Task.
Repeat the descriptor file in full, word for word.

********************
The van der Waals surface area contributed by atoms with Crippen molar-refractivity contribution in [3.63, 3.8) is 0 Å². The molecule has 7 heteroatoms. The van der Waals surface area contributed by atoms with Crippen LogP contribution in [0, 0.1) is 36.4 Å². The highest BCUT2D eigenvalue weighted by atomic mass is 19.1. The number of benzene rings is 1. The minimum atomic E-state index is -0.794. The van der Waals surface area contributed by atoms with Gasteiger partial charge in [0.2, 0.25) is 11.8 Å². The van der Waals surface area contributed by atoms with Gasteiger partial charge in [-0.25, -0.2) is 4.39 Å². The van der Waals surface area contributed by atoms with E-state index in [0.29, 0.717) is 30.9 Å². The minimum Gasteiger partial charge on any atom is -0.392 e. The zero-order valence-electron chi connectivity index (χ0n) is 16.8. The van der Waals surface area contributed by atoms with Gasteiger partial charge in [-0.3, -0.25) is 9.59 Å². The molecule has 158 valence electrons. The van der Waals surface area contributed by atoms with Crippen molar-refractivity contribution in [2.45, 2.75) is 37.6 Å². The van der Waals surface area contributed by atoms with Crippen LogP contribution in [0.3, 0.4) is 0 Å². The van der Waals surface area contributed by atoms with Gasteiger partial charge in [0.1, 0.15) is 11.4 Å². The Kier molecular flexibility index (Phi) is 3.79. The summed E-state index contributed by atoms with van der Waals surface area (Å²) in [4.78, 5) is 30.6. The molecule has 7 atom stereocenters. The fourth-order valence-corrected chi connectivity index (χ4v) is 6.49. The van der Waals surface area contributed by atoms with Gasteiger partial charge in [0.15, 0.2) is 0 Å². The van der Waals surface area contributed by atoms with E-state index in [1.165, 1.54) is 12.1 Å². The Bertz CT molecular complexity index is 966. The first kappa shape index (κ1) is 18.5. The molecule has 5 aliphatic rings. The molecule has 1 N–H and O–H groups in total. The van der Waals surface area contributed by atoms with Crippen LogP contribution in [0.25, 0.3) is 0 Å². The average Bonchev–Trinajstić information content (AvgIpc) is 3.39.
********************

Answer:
The van der Waals surface area contributed by atoms with Crippen molar-refractivity contribution in [3.63, 3.8) is 0 Å². The molecule has 7 heteroatoms. The van der Waals surface area contributed by atoms with Crippen LogP contribution in [0, 0.1) is 36.4 Å². The highest BCUT2D eigenvalue weighted by atomic mass is 19.1. The number of benzene rings is 1. The minimum atomic E-state index is -0.794. The van der Waals surface area contributed by atoms with Gasteiger partial charge in [0.2, 0.25) is 11.8 Å². The van der Waals surface area contributed by atoms with Gasteiger partial charge in [-0.25, -0.2) is 4.39 Å². The van der Waals surface area contributed by atoms with E-state index in [0.29, 0.717) is 30.9 Å². The minimum Gasteiger partial charge on any atom is -0.392 e. The zero-order valence-electron chi connectivity index (χ0n) is 16.8. The van der Waals surface area contributed by atoms with Gasteiger partial charge in [-0.3, -0.25) is 9.59 Å². The molecule has 158 valence electrons. The van der Waals surface area contributed by atoms with Crippen molar-refractivity contribution in [2.45, 2.75) is 37.6 Å². The van der Waals surface area contributed by atoms with Crippen LogP contribution in [0.3, 0.4) is 0 Å². The van der Waals surface area contributed by atoms with Gasteiger partial charge in [0.1, 0.15) is 11.4 Å². The Kier molecular flexibility index (Phi) is 3.79. The summed E-state index contributed by atoms with van der Waals surface area (Å²) in [4.78, 5) is 30.6. The molecule has 7 atom stereocenters. The fourth-order valence-corrected chi connectivity index (χ4v) is 6.49. The van der Waals surface area contributed by atoms with Gasteiger partial charge in [0.15, 0.2) is 0 Å². The van der Waals surface area contributed by atoms with E-state index in [1.165, 1.54) is 12.1 Å². The Bertz CT molecular complexity index is 966. The first kappa shape index (κ1) is 18.5. The molecule has 5 aliphatic rings. The molecule has 1 N–H and O–H groups in total. The van der Waals surface area contributed by atoms with Crippen LogP contribution in [0.25, 0.3) is 0 Å². The average Bonchev–Trinajstić information content (AvgIpc) is 3.39.